Monday, November 26, 2012

Do You Like Flying?

In my new job, it looks like I am going to be flying quite a bit. From Sydney to Melbourne. This is good because I really like Melbourne, although I'm less keen on airport coffee, putting my laptop in a grey plastic tray, and having to take my belt off in a public place.

But Australia is a flying country. There are two main advertising centres - Sydney and Melbourne - and so people fly regularly between the two. 
America is also a flying country.

If you work in advertising over there, you will fly nearly all the time. Sometimes excessively. I know someone who works at Crispin Porter in Boulder. They fly regularly to meetings with a client in Seattle. Recently they shot a TV ad for this client, which involved flying to New York. But then the job was edited in LA. And for the sound, obviously, they flew to San Francisco. Before flying back to Boulder.

France, however, is a non-flying country. Every single ad agency is in Paris. If you go to a client meeting, it's a 20-minute taxi ride. Shoots? The studios and sound studios are in Paris too.

The UK is another non-flying country. Like France, nearly all the ad agencies are in the capital. And so are many of the clients. Exception - for 9 months of the year, location-based shoots have to be shot abroad, since the weather's unreliable, and the world-as-depicted-in-TV-ads requires smiley happy weather.

What's it like in Brazil? Germany I know has several centres, but for some reason I imagine people might take the train between them.

And what's your experience of work-flying?

I actually suspect flying is probably conducive to creativity, in that you're out of the office for a while, out of your normal environment, and can't use the internet.

Does it help you? Or do you hate it... and have you got any tips for your ol' buddy Scamp?

Monday, November 19, 2012

The Myth That 'It Helps To Have Contacts'

Young creatives are always worrying about how they can 'get in front of' an ECD.

If only they had 'a contact' at Droga5, or 'knew someone' at Saatchi & Saatchi, they could get in there, and get a job.

They view the agency world as some kind of closed society, which if only they could become a member of, they would be set.

This thinking is wrong, and could lead to a dangerous lack of focus on what's really important - doing great work.

I say this even though part of what helped me get an interview for my new job (one week in - and loving it) was a recommendation from a well-known figure in the agency world. But the reason he recommended me was that he liked the work I had done when I spent some time in his agency.

The first job I ever got was via a headhunter calling in books on behalf of a young art director looking for a writer at Saatchi's in London. I didn't know anyone there. My second job, at a small 'youth-focused' agency, was actually advertised in Campaign. The ad read: 'Wanted: Creative Team. No Wankers.' Admittedly, that should have been a warning sign. But nevertheless, the job didn't come through contacts. Next job, at Ogilvy, was again via headhunters collecting books for a CD. Next job, at DDB London, came after my partner and I won something called the Cannes Young Creatives competition, where we represented the UK (failing miserably) at Cannes. One of the judges was the ECD of DDB, and he liked our work. Thereafter, we started winning a few awards and so any job offers came via people knowing our work.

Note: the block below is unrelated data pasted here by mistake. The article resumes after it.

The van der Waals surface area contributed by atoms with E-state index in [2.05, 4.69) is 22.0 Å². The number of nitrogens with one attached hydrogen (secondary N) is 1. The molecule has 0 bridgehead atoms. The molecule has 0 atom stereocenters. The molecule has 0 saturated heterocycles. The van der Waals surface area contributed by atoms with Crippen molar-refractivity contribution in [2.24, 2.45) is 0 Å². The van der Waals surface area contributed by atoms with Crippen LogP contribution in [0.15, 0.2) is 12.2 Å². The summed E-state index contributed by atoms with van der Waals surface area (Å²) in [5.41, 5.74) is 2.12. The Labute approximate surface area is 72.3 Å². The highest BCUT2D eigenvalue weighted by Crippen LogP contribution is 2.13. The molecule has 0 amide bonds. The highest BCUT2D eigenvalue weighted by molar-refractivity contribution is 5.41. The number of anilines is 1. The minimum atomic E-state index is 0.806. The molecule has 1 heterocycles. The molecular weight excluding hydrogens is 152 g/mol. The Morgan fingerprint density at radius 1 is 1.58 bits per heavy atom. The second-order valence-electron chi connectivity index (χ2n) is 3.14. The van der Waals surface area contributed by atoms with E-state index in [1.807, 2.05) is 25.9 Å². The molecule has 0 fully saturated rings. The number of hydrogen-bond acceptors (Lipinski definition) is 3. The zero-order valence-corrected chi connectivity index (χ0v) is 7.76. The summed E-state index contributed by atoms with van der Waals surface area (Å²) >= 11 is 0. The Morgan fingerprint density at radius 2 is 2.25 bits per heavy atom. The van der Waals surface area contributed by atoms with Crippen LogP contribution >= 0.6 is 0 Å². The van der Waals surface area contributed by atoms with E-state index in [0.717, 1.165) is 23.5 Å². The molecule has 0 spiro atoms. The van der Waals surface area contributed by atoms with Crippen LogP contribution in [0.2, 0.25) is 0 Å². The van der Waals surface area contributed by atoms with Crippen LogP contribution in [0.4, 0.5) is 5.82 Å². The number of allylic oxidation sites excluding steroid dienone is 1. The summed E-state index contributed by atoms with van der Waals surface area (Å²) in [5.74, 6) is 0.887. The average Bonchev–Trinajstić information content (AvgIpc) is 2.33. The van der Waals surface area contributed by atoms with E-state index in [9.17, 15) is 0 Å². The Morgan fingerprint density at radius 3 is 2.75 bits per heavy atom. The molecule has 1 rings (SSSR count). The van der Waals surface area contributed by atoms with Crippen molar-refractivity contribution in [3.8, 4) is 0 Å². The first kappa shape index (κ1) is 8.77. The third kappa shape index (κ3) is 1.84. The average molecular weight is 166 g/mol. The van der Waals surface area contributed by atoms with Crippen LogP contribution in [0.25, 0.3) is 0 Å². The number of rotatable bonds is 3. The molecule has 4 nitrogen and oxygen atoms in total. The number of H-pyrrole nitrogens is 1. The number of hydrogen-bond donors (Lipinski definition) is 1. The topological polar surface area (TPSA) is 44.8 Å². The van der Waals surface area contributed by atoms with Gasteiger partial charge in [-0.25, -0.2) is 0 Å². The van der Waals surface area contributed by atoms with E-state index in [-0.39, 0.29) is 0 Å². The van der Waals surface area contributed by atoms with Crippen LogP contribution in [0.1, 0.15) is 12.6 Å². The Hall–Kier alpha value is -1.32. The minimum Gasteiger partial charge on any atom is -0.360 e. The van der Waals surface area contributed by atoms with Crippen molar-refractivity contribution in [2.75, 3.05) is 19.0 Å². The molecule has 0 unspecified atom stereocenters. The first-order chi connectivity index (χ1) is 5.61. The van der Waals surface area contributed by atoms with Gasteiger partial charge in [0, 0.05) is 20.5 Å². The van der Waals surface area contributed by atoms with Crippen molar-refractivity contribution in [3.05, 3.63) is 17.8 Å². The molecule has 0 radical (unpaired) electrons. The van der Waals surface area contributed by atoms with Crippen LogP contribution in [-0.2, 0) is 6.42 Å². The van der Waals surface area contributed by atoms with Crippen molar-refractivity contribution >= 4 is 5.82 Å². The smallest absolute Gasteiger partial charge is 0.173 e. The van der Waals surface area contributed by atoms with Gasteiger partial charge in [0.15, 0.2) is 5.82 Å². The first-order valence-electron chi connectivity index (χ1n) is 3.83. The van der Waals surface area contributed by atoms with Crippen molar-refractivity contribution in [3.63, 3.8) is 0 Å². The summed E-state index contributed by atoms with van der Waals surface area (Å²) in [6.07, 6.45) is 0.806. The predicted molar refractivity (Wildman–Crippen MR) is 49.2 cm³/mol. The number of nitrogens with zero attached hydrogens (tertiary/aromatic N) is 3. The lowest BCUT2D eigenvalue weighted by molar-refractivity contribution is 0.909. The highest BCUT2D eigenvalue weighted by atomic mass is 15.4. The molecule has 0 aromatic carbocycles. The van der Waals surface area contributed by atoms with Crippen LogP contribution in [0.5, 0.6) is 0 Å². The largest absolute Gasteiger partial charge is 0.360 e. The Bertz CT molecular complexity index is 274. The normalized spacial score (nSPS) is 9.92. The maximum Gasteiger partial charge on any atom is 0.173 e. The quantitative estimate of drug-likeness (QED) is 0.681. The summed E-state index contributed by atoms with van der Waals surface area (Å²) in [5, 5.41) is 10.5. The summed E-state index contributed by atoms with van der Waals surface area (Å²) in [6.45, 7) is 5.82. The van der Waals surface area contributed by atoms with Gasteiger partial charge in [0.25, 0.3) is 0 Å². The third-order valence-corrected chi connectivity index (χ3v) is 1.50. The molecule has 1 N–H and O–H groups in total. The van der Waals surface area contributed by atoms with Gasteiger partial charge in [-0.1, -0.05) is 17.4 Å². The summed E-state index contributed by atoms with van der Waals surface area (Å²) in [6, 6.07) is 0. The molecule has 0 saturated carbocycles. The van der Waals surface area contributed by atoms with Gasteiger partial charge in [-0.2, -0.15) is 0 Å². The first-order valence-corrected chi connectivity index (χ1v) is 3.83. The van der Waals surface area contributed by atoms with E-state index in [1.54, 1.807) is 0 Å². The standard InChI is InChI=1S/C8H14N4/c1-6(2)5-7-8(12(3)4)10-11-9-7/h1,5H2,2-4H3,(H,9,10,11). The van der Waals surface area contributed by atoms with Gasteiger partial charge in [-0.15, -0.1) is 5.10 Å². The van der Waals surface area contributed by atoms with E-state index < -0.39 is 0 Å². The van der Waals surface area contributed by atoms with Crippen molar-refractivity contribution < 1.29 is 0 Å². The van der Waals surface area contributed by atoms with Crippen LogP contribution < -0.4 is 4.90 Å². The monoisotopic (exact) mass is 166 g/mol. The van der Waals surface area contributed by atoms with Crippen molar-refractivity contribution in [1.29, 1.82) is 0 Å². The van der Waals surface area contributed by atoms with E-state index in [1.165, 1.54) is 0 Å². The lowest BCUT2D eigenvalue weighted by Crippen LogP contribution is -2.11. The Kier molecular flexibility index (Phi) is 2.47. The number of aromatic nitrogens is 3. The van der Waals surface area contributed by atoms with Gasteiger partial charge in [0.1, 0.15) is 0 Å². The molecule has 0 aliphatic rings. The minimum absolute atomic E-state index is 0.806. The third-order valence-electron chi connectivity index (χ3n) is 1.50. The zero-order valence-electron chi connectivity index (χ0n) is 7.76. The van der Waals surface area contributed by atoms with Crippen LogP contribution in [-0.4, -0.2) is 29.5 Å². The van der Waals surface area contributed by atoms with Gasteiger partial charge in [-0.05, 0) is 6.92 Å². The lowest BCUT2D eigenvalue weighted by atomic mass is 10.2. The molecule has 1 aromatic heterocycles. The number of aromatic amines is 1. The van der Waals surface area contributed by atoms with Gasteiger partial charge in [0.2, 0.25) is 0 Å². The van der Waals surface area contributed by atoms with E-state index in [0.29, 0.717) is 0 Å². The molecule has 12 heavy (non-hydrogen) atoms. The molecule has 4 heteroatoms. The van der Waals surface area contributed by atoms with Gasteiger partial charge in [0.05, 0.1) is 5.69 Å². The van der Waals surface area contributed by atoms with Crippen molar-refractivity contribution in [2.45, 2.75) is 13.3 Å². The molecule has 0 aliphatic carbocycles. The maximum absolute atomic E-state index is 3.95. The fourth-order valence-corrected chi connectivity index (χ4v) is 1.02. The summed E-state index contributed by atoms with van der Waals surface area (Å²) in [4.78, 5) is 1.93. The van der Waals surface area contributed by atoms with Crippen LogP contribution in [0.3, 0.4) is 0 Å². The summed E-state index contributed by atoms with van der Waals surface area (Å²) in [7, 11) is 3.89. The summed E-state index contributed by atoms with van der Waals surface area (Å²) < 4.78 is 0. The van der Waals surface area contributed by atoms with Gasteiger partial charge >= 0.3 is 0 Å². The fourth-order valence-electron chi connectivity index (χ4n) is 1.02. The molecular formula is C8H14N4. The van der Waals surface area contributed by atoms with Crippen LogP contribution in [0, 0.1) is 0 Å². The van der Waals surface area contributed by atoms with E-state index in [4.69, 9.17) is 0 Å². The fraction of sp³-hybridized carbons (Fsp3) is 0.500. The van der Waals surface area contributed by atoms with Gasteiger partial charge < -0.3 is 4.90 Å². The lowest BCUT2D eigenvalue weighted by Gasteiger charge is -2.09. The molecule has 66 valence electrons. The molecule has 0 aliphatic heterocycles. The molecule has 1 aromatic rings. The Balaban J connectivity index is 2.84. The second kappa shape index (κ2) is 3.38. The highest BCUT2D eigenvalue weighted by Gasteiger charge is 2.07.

Anyway, to cut a long story short, everything came via doing work that people liked, and not by contacts. 

There's an analogous situation in Hollywood. There, young writers are always trying to get an agent, believing that if only they could get in front of one, their career would take off. But agents themselves have an amusing piece of advice for young writers. The advice is: First, write a great screenplay. Then, dig a hole in your garden, bury the screenplay in the hole, and go to bed. When you wake up in the morning, there will be thirty agents waiting outside your house.

In other words, it's all about doing great work.

Sunday, November 11, 2012

I've Been Snared

Thieves are 'nabbed',  football managers are 'installed', and I (according to the mighty Campaign Brief) have been snared, to be the new Head of Ideas at Naked.

Here's their article.

I know I look pretty grim in the photo - always had a terrible photo-face - but in actual fact I am feeling very, very excited.

Naked has been doing cool work recently, such as Speed Kills and Steal Banksy.

The place is packed with super-smart people.

And the culture is very forward-thinking, very collaborative.

Heck, saying I'm excited is an understatement. The best way I can put it is that I feel like I did when I first got into advertising. That there's huge potential to do exciting creative stuff. And that it's going to be fun.


Sunday, November 04, 2012

God Is Now Advertising. Can He Be Stopped?

Churches have always made use of their signage to broadcast simple pro-superstition messages.

But I've noticed a worrying new trend - they're now actually trying to write proper ads. Here are some recent examples I've seen around town: 

It kind of offends me that they're using modern advertising imagery and language - albeit poorly - to push this two-thousand-year-old nonsense.

So I'm planning to strike back.

My idea is to use their own media against them. I'm going to print up a few posters, and stick them up over church signs in my area. 

N.B. these aren't the final layouts, they're just rough scamps, but I do think they should be all-type like this, since that style is probably still better known than the newer stuff.

So what do you think? Which execution(s) should I go with?

(If you don't rate any of them, suggest your own).